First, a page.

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MUSIC REVIEW: How Many Roads: Black America Sings Bob Dylan

by Ed Ward

(Ace Records, 2010)

During the Great '60s Folk Scare, a number of folkies who were apparently totally ignorant of American musical history were preoccupied with the question of whether a white man (or woman) could play or sing the blues, while in their midst a few African Americans engaged with American folk music in their own ways: Odetta, Jackie Washington, Julius Lester, Taj Mahal, and Bruce Langhorne spring to mind. Langhorne, in particular, with his guitar filigrees and occasional percussion (he is thought to be "Mr. Tambourine Man") on Bob Dylan's mold-breaking Bringing It All Back Home album pretty much defined what was to become known as folk-rock.

So why was it, forty-five years later, that when I got Ace Records' new compilation How Many Roads: Black America Sings Bob Dylan, my first thought was "This probably isn't going to be very good"? Simple prejudice. Bob Dylan's music was so important to my generation of white middle-class kids that it was hard for me to imagine how the soul singers on these twenty tracks could get inside it in a meaningful enough way to bring their art to it. I'd already heard Aretha Franklin's attempt at The Band's "The Weight" enough times to feel sorry for her trying to please Jerry Wexler, her producer, by singing it. After all, Wexler had made other strange suggestions to her that seemed to have worked, but although she attacked it with all the soul at her command, to my ears, anyway, the song defeated her. (This didn't stop it from charting as high as No. 18 Pop and No. 8 Soul, although at that stage of her career, 1969, she probably could have sung anything and charted.) This prejudice must also have been why I'd forgotten that Bobby Seale has written of the Black Panthers formulating their platform in bull sessions fueled by repeated playings of Highway 61 Revisited. Or the black kitchen workers at the summer camp I worked at in 1965 turning me on to The Temptations, The Manhattans, and Cannonball Adderly, while I amazed them with my new Dylan record.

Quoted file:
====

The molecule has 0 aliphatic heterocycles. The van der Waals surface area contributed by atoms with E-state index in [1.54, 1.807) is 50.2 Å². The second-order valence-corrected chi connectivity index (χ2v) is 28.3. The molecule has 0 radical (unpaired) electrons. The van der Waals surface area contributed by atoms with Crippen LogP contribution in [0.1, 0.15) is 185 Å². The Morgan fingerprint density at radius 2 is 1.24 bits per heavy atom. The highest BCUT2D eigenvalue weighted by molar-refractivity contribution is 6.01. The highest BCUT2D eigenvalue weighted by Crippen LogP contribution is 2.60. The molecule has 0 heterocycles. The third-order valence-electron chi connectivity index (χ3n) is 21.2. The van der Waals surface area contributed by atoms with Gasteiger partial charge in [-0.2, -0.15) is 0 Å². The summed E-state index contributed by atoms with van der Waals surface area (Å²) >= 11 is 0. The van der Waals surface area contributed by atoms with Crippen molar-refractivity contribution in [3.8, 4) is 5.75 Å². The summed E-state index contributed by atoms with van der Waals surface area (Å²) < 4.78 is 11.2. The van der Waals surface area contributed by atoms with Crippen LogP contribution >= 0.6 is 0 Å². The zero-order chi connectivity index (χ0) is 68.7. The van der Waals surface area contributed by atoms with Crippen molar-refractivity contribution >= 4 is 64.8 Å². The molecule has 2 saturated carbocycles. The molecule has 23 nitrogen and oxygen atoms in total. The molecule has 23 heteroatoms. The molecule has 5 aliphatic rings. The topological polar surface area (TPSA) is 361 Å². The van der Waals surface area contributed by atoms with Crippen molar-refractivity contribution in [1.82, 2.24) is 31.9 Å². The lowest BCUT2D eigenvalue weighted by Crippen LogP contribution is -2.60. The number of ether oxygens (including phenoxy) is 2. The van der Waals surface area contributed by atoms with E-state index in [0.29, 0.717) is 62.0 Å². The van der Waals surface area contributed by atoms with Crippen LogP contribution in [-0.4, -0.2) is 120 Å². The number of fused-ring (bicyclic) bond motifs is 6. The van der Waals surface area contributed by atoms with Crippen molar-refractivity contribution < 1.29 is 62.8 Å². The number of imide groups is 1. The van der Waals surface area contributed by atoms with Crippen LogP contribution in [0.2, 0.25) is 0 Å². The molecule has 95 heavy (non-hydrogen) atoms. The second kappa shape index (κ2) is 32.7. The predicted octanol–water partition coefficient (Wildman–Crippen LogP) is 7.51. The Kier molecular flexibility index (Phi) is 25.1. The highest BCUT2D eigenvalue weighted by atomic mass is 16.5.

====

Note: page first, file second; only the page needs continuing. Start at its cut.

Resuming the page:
It turns out, of course, that my reaction was right and wrong. Two-and-a-half minutes into the album, I saw my mistake: I'd just heard the brilliant, doomed O.V. Wright cruise through "Blowin' In the Wind" as if it were a nifty gospel song he and the backup sisters had just whipped together at rehearsal, interspersing it with typical gospel phrases: "And here's one more thing I'd like to know...." My guess is he didn't get all of it (and here's one more thing I'd like to know: the white dove sailing the seas is a reference to the dove released by Noah's Ark, but why should the poor thing sleep in the sand instead of in a tree or maybe on a building like normal pigeons and doves do?), but the idea of a song made out of questions made sense to him, and enough of them were specific enough that he got the basics, and the only thing for Overton Vertis Wright to do at that point was come up with the idea of extending "blowing" an extra syllable so that "in" gets the emphasis the first time around and then doing it straight on the repetition of the line, thereby making a great new hook. Genius. (Did it chart? It did not.)